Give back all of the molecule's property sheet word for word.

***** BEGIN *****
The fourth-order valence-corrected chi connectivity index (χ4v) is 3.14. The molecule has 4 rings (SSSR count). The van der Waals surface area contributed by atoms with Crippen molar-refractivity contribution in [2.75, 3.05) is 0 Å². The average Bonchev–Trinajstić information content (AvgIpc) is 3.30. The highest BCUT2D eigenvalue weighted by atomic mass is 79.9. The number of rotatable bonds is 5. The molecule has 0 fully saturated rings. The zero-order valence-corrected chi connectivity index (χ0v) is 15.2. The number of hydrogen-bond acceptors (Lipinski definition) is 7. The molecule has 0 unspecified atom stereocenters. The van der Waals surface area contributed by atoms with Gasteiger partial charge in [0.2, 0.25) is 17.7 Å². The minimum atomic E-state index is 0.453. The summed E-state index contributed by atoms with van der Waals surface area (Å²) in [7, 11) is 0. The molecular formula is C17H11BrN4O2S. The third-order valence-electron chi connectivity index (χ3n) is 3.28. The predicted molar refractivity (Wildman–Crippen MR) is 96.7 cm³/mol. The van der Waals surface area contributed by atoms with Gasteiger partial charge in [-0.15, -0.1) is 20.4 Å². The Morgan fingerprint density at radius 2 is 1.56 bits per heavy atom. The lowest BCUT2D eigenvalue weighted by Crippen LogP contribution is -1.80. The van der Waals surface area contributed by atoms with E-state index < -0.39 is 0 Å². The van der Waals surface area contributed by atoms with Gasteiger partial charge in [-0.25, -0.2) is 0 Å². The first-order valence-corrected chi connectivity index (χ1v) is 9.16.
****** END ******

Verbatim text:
The fourth-order valence-corrected chi connectivity index (χ4v) is 3.14. The molecule has 4 rings (SSSR count). The van der Waals surface area contributed by atoms with Crippen molar-refractivity contribution in [2.75, 3.05) is 0 Å². The average Bonchev–Trinajstić information content (AvgIpc) is 3.30. The highest BCUT2D eigenvalue weighted by atomic mass is 79.9. The number of rotatable bonds is 5. The molecule has 0 fully saturated rings. The zero-order valence-corrected chi connectivity index (χ0v) is 15.2. The number of hydrogen-bond acceptors (Lipinski definition) is 7. The molecule has 0 unspecified atom stereocenters. The van der Waals surface area contributed by atoms with Gasteiger partial charge in [0.2, 0.25) is 17.7 Å². The minimum atomic E-state index is 0.453. The summed E-state index contributed by atoms with van der Waals surface area (Å²) in [7, 11) is 0. The molecular formula is C17H11BrN4O2S. The third-order valence-electron chi connectivity index (χ3n) is 3.28. The predicted molar refractivity (Wildman–Crippen MR) is 96.7 cm³/mol. The van der Waals surface area contributed by atoms with Gasteiger partial charge in [-0.15, -0.1) is 20.4 Å². The Morgan fingerprint density at radius 2 is 1.56 bits per heavy atom. The lowest BCUT2D eigenvalue weighted by Crippen LogP contribution is -1.80. The van der Waals surface area contributed by atoms with E-state index < -0.39 is 0 Å². The van der Waals surface area contributed by atoms with Gasteiger partial charge in [-0.25, -0.2) is 0 Å². The first-order valence-corrected chi connectivity index (χ1v) is 9.16.